First Step: Evaluating Special Needs Ministry

I am learning as I go. I am not an Autism expert nor full of creative solutions. I do not always see things as they are; I am a parent, and sometimes my own vision and feelings cloud my ability to serve my church fully while also serving my son. I am flawed, prone to fixing things my own way, taking over when things do not go according to plan – my plan, anyway.

Church ministry to my Autistic son depends as much on me being a flexible and involved parent, as it depends on the willingness of those who serve my son to do whatever it takes to show him the love and truth of Christ. Requiring tremendous effort and commitment on all parts, it is only as successful as I am willing for my child to be part of that arduous process (and it will always be a process – not a tried-and-true system). I have already failed at this as a parent more times than I can count – and if you think a typical mama bear is a force to be reckoned with, you should see a mama bear ninja working towards a black belt in special needs! Hiyah!

Since I deeply believe Jesus and His church are as much for my Autistic son as they are for me, and the church misses out on something God has for them by not having special needs people in it, I have concluded that we as church members must consider how we are effectively reaching the goal of engaging special needs families. True confession: when it comes to meeting needs outside the Autism realm, I am like many church members: I am starting at zero. I will need grace as I seek to serve families whose needs are different than mine, and this is wonderful! When we serve in grace and humility, Christ is exalted as we esteem others better than ourselves. Evaluating special needs ministry will never be an easy check-the-appropriate-box process, but our evaluation benefits from three considerations:

  • Special needs families are not automatically excused from being a committed part of the local church.
  • Churches are responsible for doing whatever it takes to reach, disciple, and minister to special needs families.
  • Special needs families are statistically an under-reached demographic, and when committed to church, will be some of the most faithfully involved members of our churches!

As an Autism Mom, I am not exempt from raising my autistic child in the nurture and admonition of the Lord (Eph 6:4). The methods by which I do this may look very different from parents of typical children, but as a mom of both a neurodiverse child and two neurotypical children, I know every child is distinct and requires uniqueness in how they learn about Jesus. The call is the same for every Christian parent: we must teach and train our children to know, love, and obey Jesus to their fullest capability. One major way we all learn about Jesus is through Christian community in our local church. Our children need to be a part of worship, see adults and children with open Bibles listening to teachers and preachers, and they need to experience kindness and encouragement from people (other than their parents) who display the love of Jesus towards them. It also provides a place of service towards others, because sometimes much of their home life is devoted almost exclusively to their needs.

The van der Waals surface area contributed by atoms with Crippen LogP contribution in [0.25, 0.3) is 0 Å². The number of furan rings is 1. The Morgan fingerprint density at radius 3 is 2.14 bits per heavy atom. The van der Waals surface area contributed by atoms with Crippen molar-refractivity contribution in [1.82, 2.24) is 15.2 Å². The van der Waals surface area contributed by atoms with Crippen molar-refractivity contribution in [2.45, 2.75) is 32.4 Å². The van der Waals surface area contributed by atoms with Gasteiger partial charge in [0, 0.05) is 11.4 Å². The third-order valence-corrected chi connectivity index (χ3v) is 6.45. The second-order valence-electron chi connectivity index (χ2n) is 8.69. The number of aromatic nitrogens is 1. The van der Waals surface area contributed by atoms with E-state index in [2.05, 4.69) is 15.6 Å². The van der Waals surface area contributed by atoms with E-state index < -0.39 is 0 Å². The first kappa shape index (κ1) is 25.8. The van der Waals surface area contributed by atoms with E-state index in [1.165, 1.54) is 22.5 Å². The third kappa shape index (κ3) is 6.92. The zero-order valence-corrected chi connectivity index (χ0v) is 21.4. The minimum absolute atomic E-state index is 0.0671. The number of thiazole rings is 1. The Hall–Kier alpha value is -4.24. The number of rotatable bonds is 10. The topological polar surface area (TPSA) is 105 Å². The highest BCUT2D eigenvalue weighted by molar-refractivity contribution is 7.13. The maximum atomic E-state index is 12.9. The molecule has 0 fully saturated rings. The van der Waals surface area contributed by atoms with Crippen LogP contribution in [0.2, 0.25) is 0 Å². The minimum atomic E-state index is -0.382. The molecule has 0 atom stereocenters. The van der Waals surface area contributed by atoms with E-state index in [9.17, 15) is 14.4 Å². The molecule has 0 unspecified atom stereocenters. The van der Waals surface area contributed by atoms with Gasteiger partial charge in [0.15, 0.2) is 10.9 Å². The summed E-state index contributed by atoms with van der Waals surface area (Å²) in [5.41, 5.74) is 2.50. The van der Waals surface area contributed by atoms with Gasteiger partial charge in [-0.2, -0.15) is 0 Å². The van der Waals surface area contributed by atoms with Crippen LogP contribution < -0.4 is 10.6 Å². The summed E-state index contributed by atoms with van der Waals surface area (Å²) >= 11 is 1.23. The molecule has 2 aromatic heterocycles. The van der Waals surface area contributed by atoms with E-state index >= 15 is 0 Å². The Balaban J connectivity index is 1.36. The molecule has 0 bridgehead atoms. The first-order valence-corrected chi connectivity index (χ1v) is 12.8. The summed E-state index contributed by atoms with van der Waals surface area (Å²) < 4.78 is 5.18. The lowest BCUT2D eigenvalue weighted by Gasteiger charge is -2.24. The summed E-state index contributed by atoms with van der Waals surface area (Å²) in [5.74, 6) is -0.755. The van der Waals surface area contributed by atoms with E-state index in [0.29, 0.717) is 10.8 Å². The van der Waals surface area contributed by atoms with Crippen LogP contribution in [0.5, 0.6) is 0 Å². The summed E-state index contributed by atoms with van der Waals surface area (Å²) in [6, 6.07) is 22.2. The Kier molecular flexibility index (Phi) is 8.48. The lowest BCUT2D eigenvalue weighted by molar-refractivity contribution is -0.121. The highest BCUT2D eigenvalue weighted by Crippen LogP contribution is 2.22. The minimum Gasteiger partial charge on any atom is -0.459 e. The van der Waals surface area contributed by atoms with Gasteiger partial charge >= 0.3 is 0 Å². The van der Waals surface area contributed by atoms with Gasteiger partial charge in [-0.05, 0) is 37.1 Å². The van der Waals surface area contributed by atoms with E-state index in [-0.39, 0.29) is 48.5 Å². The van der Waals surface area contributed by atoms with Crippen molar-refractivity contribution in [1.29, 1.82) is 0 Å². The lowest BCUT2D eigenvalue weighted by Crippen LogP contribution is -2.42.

As a church member and ministry wife, we need to consider what special needs ministry looks like in each of our churches. Factors like size, number of special needs families, or even flow of the service plays a part. Some churches devote entire sensory-minimized services to individuals with special needs. Other churches like mine, have Buddies to help children navigate services and transitions. We may need to look at modifying spaces to better meet the needs of special needs families: family bathrooms, calming sensory-free rooms, or overflow rooms where the sermon can be heard and those who wander or make noises can be a little less conspicuous. Whether a bigger church or a smaller church, it must be considered. If you look around and see your church is empty of families with special needs, then your church is not complete!

Lastly, Jesus is our example, proving all kinds of people are welcome at His banquet table when He said, “Go out quickly to the streets and alleys of town and bring in the poor, crippled, blind, and the lame….Go out and compel them to come in, so that My house will be full.” (Luke 14:21b-23). Those with special needs may no longer be hidden away on abandoned roads and back alleys, but they are often isolated in suburban homes or ostracized and stigmatized in other ways. Jesus says to compel them to come. In doing so we show the value of special needs families in our local churches – exalting Christ, glorifying Him in His church, and serving alongside one another. What a beautiful sight to see the Lord’s church with all its variety and uniqueness!!


7 thoughts on “First Step: Evaluating Special Needs Ministry

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      1. You will love working with Art and the team there. He actually contacted me to let me know your piece was running today because it was on autism! I was so excited for you! The Baptist Press was the very first place I was officially published as a writer. Feel free to contact me anytime! I just read your piece and shared it on my social media accounts. Keep me posted on anything that you have published and I will help you get your words out there! God bless you!


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